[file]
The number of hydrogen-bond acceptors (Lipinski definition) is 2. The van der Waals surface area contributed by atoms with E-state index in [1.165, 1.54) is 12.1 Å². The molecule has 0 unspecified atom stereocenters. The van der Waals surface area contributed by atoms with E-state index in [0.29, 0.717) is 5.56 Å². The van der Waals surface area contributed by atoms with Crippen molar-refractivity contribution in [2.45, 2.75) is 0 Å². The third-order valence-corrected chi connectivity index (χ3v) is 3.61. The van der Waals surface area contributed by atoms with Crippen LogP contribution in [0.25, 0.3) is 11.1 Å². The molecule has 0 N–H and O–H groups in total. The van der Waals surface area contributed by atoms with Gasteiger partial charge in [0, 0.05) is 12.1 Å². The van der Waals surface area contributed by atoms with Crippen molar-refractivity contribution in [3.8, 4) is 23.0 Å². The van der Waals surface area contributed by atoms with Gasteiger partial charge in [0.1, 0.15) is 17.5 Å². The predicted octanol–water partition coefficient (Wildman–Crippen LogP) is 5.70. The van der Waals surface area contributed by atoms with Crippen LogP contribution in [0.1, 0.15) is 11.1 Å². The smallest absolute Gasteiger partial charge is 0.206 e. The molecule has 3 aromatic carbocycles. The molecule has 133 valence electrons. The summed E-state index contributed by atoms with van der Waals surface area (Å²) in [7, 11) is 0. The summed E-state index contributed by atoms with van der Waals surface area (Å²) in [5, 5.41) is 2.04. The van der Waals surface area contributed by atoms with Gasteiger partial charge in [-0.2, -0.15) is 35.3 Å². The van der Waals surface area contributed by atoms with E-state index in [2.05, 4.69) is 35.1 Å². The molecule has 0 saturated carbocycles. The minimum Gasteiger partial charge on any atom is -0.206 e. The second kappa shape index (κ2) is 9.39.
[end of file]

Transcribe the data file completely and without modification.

The number of hydrogen-bond acceptors (Lipinski definition) is 2. The van der Waals surface area contributed by atoms with E-state index in [1.165, 1.54) is 12.1 Å². The molecule has 0 unspecified atom stereocenters. The van der Waals surface area contributed by atoms with E-state index in [0.29, 0.717) is 5.56 Å². The van der Waals surface area contributed by atoms with Crippen molar-refractivity contribution in [2.45, 2.75) is 0 Å². The third-order valence-corrected chi connectivity index (χ3v) is 3.61. The van der Waals surface area contributed by atoms with Crippen LogP contribution in [0.25, 0.3) is 11.1 Å². The molecule has 0 N–H and O–H groups in total. The van der Waals surface area contributed by atoms with Gasteiger partial charge in [0, 0.05) is 12.1 Å². The van der Waals surface area contributed by atoms with Crippen molar-refractivity contribution in [3.8, 4) is 23.0 Å². The van der Waals surface area contributed by atoms with Gasteiger partial charge in [0.1, 0.15) is 17.5 Å². The predicted octanol–water partition coefficient (Wildman–Crippen LogP) is 5.70. The van der Waals surface area contributed by atoms with Crippen LogP contribution in [0.1, 0.15) is 11.1 Å². The smallest absolute Gasteiger partial charge is 0.206 e. The molecule has 3 aromatic carbocycles. The molecule has 133 valence electrons. The summed E-state index contributed by atoms with van der Waals surface area (Å²) in [7, 11) is 0. The summed E-state index contributed by atoms with van der Waals surface area (Å²) in [5, 5.41) is 2.04. The van der Waals surface area contributed by atoms with Gasteiger partial charge in [-0.2, -0.15) is 35.3 Å². The van der Waals surface area contributed by atoms with E-state index in [2.05, 4.69) is 35.1 Å². The molecule has 0 saturated carbocycles. The minimum Gasteiger partial charge on any atom is -0.206 e. The second kappa shape index (κ2) is 9.39.